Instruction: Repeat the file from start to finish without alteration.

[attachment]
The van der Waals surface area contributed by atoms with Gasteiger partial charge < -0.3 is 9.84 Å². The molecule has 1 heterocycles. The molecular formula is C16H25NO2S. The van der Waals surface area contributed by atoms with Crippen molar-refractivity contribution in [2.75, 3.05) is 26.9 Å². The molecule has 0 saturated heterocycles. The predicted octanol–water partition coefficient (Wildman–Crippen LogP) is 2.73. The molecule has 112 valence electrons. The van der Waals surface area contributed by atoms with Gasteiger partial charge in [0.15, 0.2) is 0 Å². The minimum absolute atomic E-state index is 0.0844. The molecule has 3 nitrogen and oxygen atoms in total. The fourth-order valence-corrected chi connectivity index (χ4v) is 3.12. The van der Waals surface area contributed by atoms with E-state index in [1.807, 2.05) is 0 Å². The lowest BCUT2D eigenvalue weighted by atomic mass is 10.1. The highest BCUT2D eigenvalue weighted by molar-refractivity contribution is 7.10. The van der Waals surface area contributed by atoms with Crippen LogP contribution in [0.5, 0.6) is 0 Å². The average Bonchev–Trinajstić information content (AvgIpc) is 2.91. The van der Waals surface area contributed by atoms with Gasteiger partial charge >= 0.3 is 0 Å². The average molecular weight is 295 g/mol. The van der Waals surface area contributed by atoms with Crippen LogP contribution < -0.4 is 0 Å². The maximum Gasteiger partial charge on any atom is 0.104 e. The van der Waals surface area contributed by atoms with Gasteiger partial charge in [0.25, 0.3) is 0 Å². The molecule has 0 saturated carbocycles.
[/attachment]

The van der Waals surface area contributed by atoms with Gasteiger partial charge < -0.3 is 9.84 Å². The molecule has 1 heterocycles. The molecular formula is C16H25NO2S. The van der Waals surface area contributed by atoms with Crippen molar-refractivity contribution in [2.75, 3.05) is 26.9 Å². The molecule has 0 saturated heterocycles. The predicted octanol–water partition coefficient (Wildman–Crippen LogP) is 2.73. The molecule has 112 valence electrons. The van der Waals surface area contributed by atoms with Gasteiger partial charge in [0.15, 0.2) is 0 Å². The minimum absolute atomic E-state index is 0.0844. The molecule has 3 nitrogen and oxygen atoms in total. The fourth-order valence-corrected chi connectivity index (χ4v) is 3.12. The van der Waals surface area contributed by atoms with E-state index in [1.807, 2.05) is 0 Å². The lowest BCUT2D eigenvalue weighted by atomic mass is 10.1. The highest BCUT2D eigenvalue weighted by molar-refractivity contribution is 7.10. The van der Waals surface area contributed by atoms with Crippen LogP contribution in [0.5, 0.6) is 0 Å². The average Bonchev–Trinajstić information content (AvgIpc) is 2.91. The van der Waals surface area contributed by atoms with Gasteiger partial charge >= 0.3 is 0 Å². The average molecular weight is 295 g/mol. The van der Waals surface area contributed by atoms with Crippen LogP contribution < -0.4 is 0 Å². The maximum Gasteiger partial charge on any atom is 0.104 e. The van der Waals surface area contributed by atoms with Gasteiger partial charge in [0.25, 0.3) is 0 Å². The molecule has 0 saturated carbocycles.